on y: the last man.

So, I just finished the last issue (ever) of Y: The Last Man. All I can say is going to sound superlative, but I mean every single word of it. This comic was phenomenal. Someday, they will talk about Brian K. Vaughn and his run on Y in the same breath as Neil Gaiman with Sandman. I'm talking not just cult status, but a serious springboard to bigger and better things, as we can already see happening. Much in the same way that Gaiman is now looked at as a quote-unquote serious writer who just happened to start in comics, Vaughn's Y will destroy his stereotype. (Just look at those returns for Gaiman. Not a comic on the list until number nine. Remarkable, really, when you think about it...)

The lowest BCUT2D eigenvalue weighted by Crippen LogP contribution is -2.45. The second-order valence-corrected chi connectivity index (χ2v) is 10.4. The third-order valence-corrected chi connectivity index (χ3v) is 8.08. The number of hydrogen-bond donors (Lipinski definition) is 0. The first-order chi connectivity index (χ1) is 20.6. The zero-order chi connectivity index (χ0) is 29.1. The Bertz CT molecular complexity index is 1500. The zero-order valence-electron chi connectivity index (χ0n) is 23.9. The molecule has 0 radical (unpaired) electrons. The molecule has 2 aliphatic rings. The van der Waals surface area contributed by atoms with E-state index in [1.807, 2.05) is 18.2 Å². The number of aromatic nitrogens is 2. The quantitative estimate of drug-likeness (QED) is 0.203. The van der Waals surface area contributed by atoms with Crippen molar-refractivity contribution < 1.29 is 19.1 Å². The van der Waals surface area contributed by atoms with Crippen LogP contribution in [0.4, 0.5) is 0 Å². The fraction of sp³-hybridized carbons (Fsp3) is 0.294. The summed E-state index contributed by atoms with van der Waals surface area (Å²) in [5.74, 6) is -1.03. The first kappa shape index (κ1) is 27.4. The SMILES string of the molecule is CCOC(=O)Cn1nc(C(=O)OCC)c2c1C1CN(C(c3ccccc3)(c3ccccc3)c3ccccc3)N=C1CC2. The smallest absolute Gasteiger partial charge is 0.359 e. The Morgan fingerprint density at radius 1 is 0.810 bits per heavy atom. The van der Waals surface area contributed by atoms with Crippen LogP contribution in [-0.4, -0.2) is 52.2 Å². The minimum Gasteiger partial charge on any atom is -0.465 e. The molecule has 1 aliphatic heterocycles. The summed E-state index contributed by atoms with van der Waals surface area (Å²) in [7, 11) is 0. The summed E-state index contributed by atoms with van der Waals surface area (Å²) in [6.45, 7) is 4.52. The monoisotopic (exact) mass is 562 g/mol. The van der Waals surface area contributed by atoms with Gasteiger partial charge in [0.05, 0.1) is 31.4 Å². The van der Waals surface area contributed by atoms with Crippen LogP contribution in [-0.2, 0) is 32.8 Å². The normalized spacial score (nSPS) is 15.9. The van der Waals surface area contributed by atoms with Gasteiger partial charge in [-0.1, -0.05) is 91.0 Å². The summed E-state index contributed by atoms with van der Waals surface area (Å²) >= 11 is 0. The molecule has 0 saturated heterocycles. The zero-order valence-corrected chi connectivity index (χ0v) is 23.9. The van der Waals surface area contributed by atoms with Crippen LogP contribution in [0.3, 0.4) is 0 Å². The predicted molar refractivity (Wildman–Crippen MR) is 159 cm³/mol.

A recap, for those unfamiliar: Yorick Brown is the last man on Earth. A mysterious plague has killed off all of the animals on the planet with a Y chromosome, expect for Yorick and his pet monkey, Ampersand. Much in the same way that Sandman was filled with literary references to Shakespeare and the Arabian Nights, it's no accident that the protagonist's name is Yorick. His sister's name is Hero. Their father was a serious literary type and named them after Shakespearean characters. Additionally, there's tons of psychology going on in Y. I don't have the foggiest about the science of it all, but it seemed fine to me. (I'm no scientist. It may be completely off, but I never noticed anything absurd. ... I mean...beyond a plague that kills off all the men except for a guy and his monkey. Hah.)